Using experimental models Silliman and colleagues have constructed a convincing case that lyso-PCs and CD40L can stimulate primed neutrophils to damage the pulmonary endothelium. The clinical impact of this phenomenon is not yet clear, but the relatively high TRALI risk associated with FFP administration (5, 12, 41) indicates that at a portion of TRALI may not be mediated by these modifiers that accumulate during storage of cellular blood components.
Antibody Hypothesis
In their original case series Popovsky and Moore reported 5/5 donors positive by a leukoagglutination assay and they characterized MHC antibodies in 4/5 donors (1). Since this initial report, the theory that a significant percentage of TRALI cases results from the transfusion of donor-derived cognate antibodies has been supported by several observations. Units implicated in TRALI reactions have a higher incidence of anti-leukocyte antibodies than control units. The prevalence of MHC antibodies has been reported to be as low as 1.0% in males (42), 1.7% in nulliparous females (43), greater than 25% in multiparous donors (42, 43), and as high as 65% in donor units implicated in TRALI (41). It is clear that alloimmunized donors are a risk factor for TRALI (44, 45) and FFP and platelets, plasma-rich components that may contain donor-derived antibodies, are associated with an increased risk of TRALI (12). Based on the hypothesis that anti-leukocyte antibodies are responsible for TRALI reactions, several groups have based animal models of TRALI on transfusion of antibodies against neutrophil and MHC antigens.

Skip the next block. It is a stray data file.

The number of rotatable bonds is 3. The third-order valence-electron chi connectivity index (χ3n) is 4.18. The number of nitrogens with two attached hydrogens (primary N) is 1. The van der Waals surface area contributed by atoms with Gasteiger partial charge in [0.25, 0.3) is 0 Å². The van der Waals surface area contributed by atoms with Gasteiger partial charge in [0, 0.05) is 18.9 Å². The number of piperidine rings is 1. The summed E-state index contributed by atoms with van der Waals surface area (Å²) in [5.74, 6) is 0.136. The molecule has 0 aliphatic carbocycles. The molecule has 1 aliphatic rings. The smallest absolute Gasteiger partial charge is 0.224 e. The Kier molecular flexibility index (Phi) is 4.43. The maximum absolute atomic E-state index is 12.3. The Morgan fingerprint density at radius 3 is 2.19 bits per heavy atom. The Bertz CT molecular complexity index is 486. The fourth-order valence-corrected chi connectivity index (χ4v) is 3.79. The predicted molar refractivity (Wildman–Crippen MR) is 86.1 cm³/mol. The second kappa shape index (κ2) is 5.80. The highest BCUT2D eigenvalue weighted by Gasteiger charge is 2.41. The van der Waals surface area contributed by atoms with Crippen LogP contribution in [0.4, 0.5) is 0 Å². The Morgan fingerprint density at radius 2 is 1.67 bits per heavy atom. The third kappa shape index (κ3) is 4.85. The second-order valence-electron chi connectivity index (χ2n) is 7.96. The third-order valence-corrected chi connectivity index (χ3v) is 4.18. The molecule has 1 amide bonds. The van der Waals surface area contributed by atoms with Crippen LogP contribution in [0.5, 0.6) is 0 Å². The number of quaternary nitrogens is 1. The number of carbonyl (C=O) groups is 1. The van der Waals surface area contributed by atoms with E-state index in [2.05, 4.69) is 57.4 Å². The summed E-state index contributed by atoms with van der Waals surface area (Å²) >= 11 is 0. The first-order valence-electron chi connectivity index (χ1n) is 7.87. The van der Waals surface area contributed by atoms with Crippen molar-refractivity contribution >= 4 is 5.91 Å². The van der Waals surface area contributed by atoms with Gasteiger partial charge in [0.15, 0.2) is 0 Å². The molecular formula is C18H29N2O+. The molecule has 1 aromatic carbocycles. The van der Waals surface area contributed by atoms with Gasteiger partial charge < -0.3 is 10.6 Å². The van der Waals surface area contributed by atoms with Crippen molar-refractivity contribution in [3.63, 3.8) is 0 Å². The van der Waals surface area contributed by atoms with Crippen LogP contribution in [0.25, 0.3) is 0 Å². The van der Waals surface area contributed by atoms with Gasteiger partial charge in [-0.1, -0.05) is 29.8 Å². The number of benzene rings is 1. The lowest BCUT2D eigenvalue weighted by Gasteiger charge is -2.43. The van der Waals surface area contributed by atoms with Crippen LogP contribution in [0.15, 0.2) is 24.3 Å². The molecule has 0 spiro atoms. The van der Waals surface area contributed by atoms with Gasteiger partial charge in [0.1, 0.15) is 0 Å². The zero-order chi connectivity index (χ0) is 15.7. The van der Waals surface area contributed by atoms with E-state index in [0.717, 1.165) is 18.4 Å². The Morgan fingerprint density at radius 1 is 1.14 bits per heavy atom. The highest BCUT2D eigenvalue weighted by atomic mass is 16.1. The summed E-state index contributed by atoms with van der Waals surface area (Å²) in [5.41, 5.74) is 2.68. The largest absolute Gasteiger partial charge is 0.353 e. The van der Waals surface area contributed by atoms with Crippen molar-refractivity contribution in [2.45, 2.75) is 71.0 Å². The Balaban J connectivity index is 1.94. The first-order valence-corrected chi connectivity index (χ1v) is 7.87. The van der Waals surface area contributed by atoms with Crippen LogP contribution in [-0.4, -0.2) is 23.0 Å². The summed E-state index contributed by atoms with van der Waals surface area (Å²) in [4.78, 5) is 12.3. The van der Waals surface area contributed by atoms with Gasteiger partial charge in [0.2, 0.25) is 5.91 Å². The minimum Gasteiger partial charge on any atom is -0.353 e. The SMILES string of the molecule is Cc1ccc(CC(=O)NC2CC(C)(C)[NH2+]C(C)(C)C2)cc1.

The first clinical case involving acute lung injury after transfusion of an anti-neutrophil antibody was reported by Yomtovian et al in 1984 (46). Additional reports followed and in 1990 Seeger et al published the first TRALI animal model when they ventilated and then perfused rabbit lungs ex vivo with anti-HNA-3a antibody (previously known as “5b”) and human neutrophils expressing cognate antigen in complement active rabbit plasma (47). They noted a lasting increase in vascular permeability and lung weight after six hours of perfusion. Heat-inactivation of complement, omission of antibody or neutrophils, or substitution of HNA-3a negative neutrophils abrogated these effects. These experiments were conducted prior to the broad appreciation that a first-hit may be required for TRALI reactions to occur, and the effects of lung and neutrophil isolation and ex vivo perfusion may have been significant, but were not quantified. However, many consider that the HNA antibodies, and perhaps HNA-3a in particular, may be capable of severe TRALI reactions that do not require priming (45, 48). The molecular target for HNA-3a antibody has recently been discovered by two groups as a single nucleotide polymorphism in the choline transporter-like protein-2 (CTL-2) (48, 49). HNA-3a antibody was able to agglutinate and activate HNA-3a positive neutrophils, but it is still not known how antibody binding to CTL-2 can mediate neutrophil activation (48).